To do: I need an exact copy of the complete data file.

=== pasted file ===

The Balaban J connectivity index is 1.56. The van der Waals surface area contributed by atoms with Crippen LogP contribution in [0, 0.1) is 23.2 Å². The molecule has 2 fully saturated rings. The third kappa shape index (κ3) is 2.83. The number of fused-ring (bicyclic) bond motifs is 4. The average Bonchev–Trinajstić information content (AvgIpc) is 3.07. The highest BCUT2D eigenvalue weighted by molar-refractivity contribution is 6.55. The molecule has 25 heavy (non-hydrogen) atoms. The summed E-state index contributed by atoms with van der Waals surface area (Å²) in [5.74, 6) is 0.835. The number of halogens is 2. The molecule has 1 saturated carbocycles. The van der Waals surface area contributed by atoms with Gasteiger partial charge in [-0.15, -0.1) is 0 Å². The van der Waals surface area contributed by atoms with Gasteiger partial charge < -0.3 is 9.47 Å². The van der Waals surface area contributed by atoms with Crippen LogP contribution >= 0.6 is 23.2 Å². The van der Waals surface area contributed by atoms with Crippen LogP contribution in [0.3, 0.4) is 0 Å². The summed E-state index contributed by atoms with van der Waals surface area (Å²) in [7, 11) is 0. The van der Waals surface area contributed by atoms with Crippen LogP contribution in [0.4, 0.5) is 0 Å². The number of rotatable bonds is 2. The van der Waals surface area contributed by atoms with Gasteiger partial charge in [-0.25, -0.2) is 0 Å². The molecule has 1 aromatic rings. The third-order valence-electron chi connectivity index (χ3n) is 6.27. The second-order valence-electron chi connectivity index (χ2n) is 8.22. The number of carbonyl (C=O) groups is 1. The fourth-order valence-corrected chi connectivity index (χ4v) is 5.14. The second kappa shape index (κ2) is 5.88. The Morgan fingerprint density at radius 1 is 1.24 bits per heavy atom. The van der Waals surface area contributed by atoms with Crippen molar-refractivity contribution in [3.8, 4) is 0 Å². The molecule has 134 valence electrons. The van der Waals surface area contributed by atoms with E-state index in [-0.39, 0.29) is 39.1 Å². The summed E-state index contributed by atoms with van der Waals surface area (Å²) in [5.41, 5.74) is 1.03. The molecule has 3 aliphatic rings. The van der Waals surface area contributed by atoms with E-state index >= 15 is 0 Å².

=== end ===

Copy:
The Balaban J connectivity index is 1.56. The van der Waals surface area contributed by atoms with Crippen LogP contribution in [0, 0.1) is 23.2 Å². The molecule has 2 fully saturated rings. The third kappa shape index (κ3) is 2.83. The number of fused-ring (bicyclic) bond motifs is 4. The average Bonchev–Trinajstić information content (AvgIpc) is 3.07. The highest BCUT2D eigenvalue weighted by molar-refractivity contribution is 6.55. The molecule has 25 heavy (non-hydrogen) atoms. The summed E-state index contributed by atoms with van der Waals surface area (Å²) in [5.74, 6) is 0.835. The number of halogens is 2. The molecule has 1 saturated carbocycles. The van der Waals surface area contributed by atoms with Gasteiger partial charge in [-0.15, -0.1) is 0 Å². The van der Waals surface area contributed by atoms with Gasteiger partial charge < -0.3 is 9.47 Å². The van der Waals surface area contributed by atoms with Crippen LogP contribution >= 0.6 is 23.2 Å². The van der Waals surface area contributed by atoms with Crippen LogP contribution in [0.3, 0.4) is 0 Å². The summed E-state index contributed by atoms with van der Waals surface area (Å²) in [7, 11) is 0. The van der Waals surface area contributed by atoms with Crippen LogP contribution in [0.4, 0.5) is 0 Å². The number of rotatable bonds is 2. The van der Waals surface area contributed by atoms with Gasteiger partial charge in [-0.25, -0.2) is 0 Å². The molecule has 1 aromatic rings. The third-order valence-electron chi connectivity index (χ3n) is 6.27. The second-order valence-electron chi connectivity index (χ2n) is 8.22. The number of carbonyl (C=O) groups is 1. The fourth-order valence-corrected chi connectivity index (χ4v) is 5.14. The second kappa shape index (κ2) is 5.88. The Morgan fingerprint density at radius 1 is 1.24 bits per heavy atom. The van der Waals surface area contributed by atoms with Crippen molar-refractivity contribution in [3.8, 4) is 0 Å². The molecule has 134 valence electrons. The van der Waals surface area contributed by atoms with E-state index in [-0.39, 0.29) is 39.1 Å². The summed E-state index contributed by atoms with van der Waals surface area (Å²) in [5.41, 5.74) is 1.03. The molecule has 3 aliphatic rings. The van der Waals surface area contributed by atoms with E-state index >= 15 is 0 Å².